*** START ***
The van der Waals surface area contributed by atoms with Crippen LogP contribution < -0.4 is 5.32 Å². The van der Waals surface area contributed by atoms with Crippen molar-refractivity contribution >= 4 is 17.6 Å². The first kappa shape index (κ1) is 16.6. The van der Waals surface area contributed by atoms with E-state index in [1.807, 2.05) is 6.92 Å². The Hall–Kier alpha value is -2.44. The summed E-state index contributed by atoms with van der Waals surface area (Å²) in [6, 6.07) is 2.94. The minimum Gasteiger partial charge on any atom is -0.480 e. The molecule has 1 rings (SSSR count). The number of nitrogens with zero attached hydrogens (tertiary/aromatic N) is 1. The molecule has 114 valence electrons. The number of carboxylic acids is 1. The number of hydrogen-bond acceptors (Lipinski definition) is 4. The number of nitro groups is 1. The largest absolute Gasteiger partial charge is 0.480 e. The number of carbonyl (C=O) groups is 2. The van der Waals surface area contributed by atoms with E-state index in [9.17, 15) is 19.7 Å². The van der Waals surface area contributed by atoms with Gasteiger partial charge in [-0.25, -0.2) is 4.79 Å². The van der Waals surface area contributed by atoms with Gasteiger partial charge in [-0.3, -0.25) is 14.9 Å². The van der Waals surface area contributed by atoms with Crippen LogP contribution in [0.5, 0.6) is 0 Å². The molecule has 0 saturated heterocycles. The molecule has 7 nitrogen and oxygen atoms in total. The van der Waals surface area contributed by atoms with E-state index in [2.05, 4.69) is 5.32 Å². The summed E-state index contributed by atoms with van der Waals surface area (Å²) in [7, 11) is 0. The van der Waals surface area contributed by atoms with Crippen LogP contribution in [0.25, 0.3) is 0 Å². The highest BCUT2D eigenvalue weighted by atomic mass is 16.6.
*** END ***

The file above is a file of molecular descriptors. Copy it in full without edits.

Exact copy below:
The van der Waals surface area contributed by atoms with Crippen LogP contribution < -0.4 is 5.32 Å². The van der Waals surface area contributed by atoms with Crippen molar-refractivity contribution >= 4 is 17.6 Å². The first kappa shape index (κ1) is 16.6. The van der Waals surface area contributed by atoms with E-state index in [1.807, 2.05) is 6.92 Å². The Hall–Kier alpha value is -2.44. The summed E-state index contributed by atoms with van der Waals surface area (Å²) in [6, 6.07) is 2.94. The minimum Gasteiger partial charge on any atom is -0.480 e. The molecule has 1 rings (SSSR count). The number of nitrogens with zero attached hydrogens (tertiary/aromatic N) is 1. The molecule has 114 valence electrons. The number of carboxylic acids is 1. The number of hydrogen-bond acceptors (Lipinski definition) is 4. The number of nitro groups is 1. The largest absolute Gasteiger partial charge is 0.480 e. The number of carbonyl (C=O) groups is 2. The van der Waals surface area contributed by atoms with E-state index in [9.17, 15) is 19.7 Å². The van der Waals surface area contributed by atoms with Gasteiger partial charge in [-0.25, -0.2) is 4.79 Å². The van der Waals surface area contributed by atoms with Gasteiger partial charge in [-0.3, -0.25) is 14.9 Å². The van der Waals surface area contributed by atoms with Crippen LogP contribution in [0.5, 0.6) is 0 Å². The molecule has 0 saturated heterocycles. The molecule has 7 nitrogen and oxygen atoms in total. The van der Waals surface area contributed by atoms with E-state index in [2.05, 4.69) is 5.32 Å². The summed E-state index contributed by atoms with van der Waals surface area (Å²) in [7, 11) is 0. The van der Waals surface area contributed by atoms with Crippen LogP contribution in [0.25, 0.3) is 0 Å². The highest BCUT2D eigenvalue weighted by atomic mass is 16.6.